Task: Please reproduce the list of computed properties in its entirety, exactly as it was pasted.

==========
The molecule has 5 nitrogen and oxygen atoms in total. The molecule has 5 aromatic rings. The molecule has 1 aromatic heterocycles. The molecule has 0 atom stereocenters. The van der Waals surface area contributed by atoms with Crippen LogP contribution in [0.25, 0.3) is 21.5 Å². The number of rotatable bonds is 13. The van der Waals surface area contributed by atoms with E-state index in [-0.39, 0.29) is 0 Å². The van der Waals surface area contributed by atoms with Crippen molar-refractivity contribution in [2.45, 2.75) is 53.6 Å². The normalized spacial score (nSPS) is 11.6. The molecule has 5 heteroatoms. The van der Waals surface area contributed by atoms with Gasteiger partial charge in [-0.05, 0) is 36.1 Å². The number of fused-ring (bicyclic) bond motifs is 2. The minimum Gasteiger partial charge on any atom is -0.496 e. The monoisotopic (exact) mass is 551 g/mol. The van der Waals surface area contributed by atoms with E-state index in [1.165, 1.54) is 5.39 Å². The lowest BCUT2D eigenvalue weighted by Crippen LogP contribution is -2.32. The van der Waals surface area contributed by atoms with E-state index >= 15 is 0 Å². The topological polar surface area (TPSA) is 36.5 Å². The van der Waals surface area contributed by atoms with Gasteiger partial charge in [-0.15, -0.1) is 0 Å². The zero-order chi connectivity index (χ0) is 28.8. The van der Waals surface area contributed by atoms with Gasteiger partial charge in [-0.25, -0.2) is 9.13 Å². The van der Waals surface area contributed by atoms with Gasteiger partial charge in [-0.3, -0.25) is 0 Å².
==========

The molecule has 5 nitrogen and oxygen atoms in total. The molecule has 5 aromatic rings. The molecule has 1 aromatic heterocycles. The molecule has 0 atom stereocenters. The van der Waals surface area contributed by atoms with Crippen LogP contribution in [0.25, 0.3) is 21.5 Å². The number of rotatable bonds is 13. The van der Waals surface area contributed by atoms with E-state index in [-0.39, 0.29) is 0 Å². The van der Waals surface area contributed by atoms with Crippen molar-refractivity contribution in [2.45, 2.75) is 53.6 Å². The normalized spacial score (nSPS) is 11.6. The molecule has 5 heteroatoms. The van der Waals surface area contributed by atoms with Gasteiger partial charge in [-0.05, 0) is 36.1 Å². The number of fused-ring (bicyclic) bond motifs is 2. The minimum Gasteiger partial charge on any atom is -0.496 e. The monoisotopic (exact) mass is 551 g/mol. The van der Waals surface area contributed by atoms with E-state index in [1.165, 1.54) is 5.39 Å². The lowest BCUT2D eigenvalue weighted by Crippen LogP contribution is -2.32. The van der Waals surface area contributed by atoms with E-state index >= 15 is 0 Å². The topological polar surface area (TPSA) is 36.5 Å². The van der Waals surface area contributed by atoms with Gasteiger partial charge in [-0.15, -0.1) is 0 Å². The zero-order chi connectivity index (χ0) is 28.8. The van der Waals surface area contributed by atoms with Gasteiger partial charge in [-0.25, -0.2) is 9.13 Å². The van der Waals surface area contributed by atoms with Gasteiger partial charge in [-0.3, -0.25) is 0 Å².